• @JyrkiLahtonen, one still might want to choose integer quaternions uniformly distributed in a ball of size $R$, and divide by $R$ to make unit-norm ones... to effect the choice of random rotations in a discretized way. – paul garrett Jul 13 '13 at 13:30

A rotation matrix R is the same as an orthonormal basis that preserves orientation ($\det(R)=1$). Hence, to create a uniform distributed random rotation matrix, we need to pick three orthogonal random unit vectors, make sure that the orientation is correct and concatenate them into a matrix.

First pick two random unit vectors $u$ and $v$. For numerical stability, ensure that $|u\cdot v| < 0.99$. Now project $v$ onto the plane perpendicular to $u$, i.e. subtract $(v\cdot u)u$ from $v$ and normalize the result. The last axis is fixed by $u$ and $v$, hence we can compute $w$ using the cross product: $w = u \times v$. The resulting rotation matrix is $R=(u\ v\ w)$.

• I think this has the advantage of working for higher dimensions and not just for 3 dimensions – gota Oct 9 '17 at 20:34
• Does it? It uses the cross product... – N. McA. May 8 '18 at 14:18
• The cross product is not strictly necessary. You can pick $w$ at random and project it onto the space perpendicular to the plane $u,v$ and normalize the resulting vector. This can be repeated for more vectors, though at some point numerical stability will become an issue. If the resulting matrix has $\det(R) = -1$, invert the last vector. Also, picking unit vectors in higher dimensional spaces is more difficult. – bcmpinc May 8 '18 at 17:21

There are many ways to do this. One method is described as follows,

To generate uniformly distributed random rotations of a unit sphere, first perform a random rotation about the vertical axis, then rotate the north pole to a random position.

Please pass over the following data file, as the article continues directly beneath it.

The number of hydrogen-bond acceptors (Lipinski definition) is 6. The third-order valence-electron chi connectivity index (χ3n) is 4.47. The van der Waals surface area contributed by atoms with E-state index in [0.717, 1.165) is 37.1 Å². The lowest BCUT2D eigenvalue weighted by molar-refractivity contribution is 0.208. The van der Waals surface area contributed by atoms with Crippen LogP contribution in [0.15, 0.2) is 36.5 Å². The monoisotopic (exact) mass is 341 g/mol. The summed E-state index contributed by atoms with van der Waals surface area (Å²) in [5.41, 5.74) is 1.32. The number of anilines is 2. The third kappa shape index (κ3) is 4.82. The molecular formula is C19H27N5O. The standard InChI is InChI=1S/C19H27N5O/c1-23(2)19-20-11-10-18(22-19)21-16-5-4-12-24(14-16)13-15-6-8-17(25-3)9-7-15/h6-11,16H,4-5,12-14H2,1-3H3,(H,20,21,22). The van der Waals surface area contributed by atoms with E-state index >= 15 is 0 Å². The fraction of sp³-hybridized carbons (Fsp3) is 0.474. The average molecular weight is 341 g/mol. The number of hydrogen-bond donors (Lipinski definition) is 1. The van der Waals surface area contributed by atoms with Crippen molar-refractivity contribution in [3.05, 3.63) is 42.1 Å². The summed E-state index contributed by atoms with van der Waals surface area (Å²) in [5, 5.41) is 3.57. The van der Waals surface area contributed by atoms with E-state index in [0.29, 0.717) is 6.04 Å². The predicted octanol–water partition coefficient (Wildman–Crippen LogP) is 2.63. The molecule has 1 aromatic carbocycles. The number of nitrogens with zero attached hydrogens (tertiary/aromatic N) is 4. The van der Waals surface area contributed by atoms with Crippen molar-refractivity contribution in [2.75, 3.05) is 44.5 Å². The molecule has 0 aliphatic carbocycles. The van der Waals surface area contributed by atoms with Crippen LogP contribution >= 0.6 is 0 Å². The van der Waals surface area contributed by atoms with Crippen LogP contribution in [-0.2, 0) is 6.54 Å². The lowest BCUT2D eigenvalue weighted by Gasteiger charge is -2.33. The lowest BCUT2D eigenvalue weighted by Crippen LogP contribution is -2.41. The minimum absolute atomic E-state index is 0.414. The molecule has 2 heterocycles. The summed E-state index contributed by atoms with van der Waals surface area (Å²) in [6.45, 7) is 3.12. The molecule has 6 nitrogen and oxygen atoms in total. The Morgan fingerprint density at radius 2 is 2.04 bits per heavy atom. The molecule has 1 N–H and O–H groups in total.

from Fast Random Rotation Matrices by James Arvo

### Code realization:

What I often do is, to generate a random matrix and column-rotate it to some shape, for instance triangular shape. keeping track of the rotations gives then a random-rotation-matrix.
In my matrix-program MatMate this read simply:

 u = randomu(3,3)   // generate a 3x3 matrix with uniform distributed entries
t = gettrans ( u, "tri") // get the rotation-matrix, which rotates u to "tri"angular shape

// check
chk = u * t   // matrix chk is triangular

• Very interesting. I am not familiar with the technique. Could you point me to a proof that the resulting matrix will always be a rotation matrix. Not that I doubt your word. I'm just wanting to edify myself. Thanks. – bob.sacamento Jul 13 '13 at 2:00
• Well, such a proof is not really needed - it is just, that from the random general matrix the angles are determined, which are taken in the answer of @omnom themselves as random. Only the distribution of the angles are different: while in Omnom's answer they are taken from approximate equidistributed (uniform) points from the surface of a sphere, my procedure assumes points uniformly equidistributed in the full volume of a cube. Therefor the distribution of the random rotation matrices is different (and I cannot know whch method would serve your purposes better) – Gottfried Helms Jul 13 '13 at 6:08

Here's one way: use yaw, pitch, and roll. Generate three angles at random: $\alpha,\beta,\gamma$. Generate your random rotation as

$$R = R_x(\gamma) \, R_y(\beta) \, R_z(\alpha)\$$

Where $R_z(\alpha)$ is the rotation matrix about the $z$-axis, given by $$R_z = \begin{bmatrix} \cos\alpha & -\sin\alpha & 0\\ \sin\alpha & \cos\alpha & 0\\ 0 & 0 & 1 \end{bmatrix}$$

and the other two are similarly defined (for their respective axes and angles).

• No. You cannot just use Euler angles generated from a uniform distribution. See Miles 1965 and the link in @FixedPoint's answer. – horchler Jul 16 '13 at 22:41
• @horchler I thought that this method was sufficient given the parameters of the question: this is certainly a way of randomly generating a rotation matrix, and a consicely explained way at that. I never claimed that all rotations were of equal likelihood; I only said that plugging in the Euler angles will give you a rotation matrix. The advantage of this method is that all rotations can be generated, if perhaps with varying likelihoods. – Omnomnomnom Jul 16 '13 at 22:52
• @horchler Also strictly speaking, these are not the Euler angles, though I'm sure they are isomorphic in some regard. Thank you for the reference though, it's interesting that higher dimensional rotations have this counterintuitive property. – Omnomnomnom Jul 16 '13 at 22:57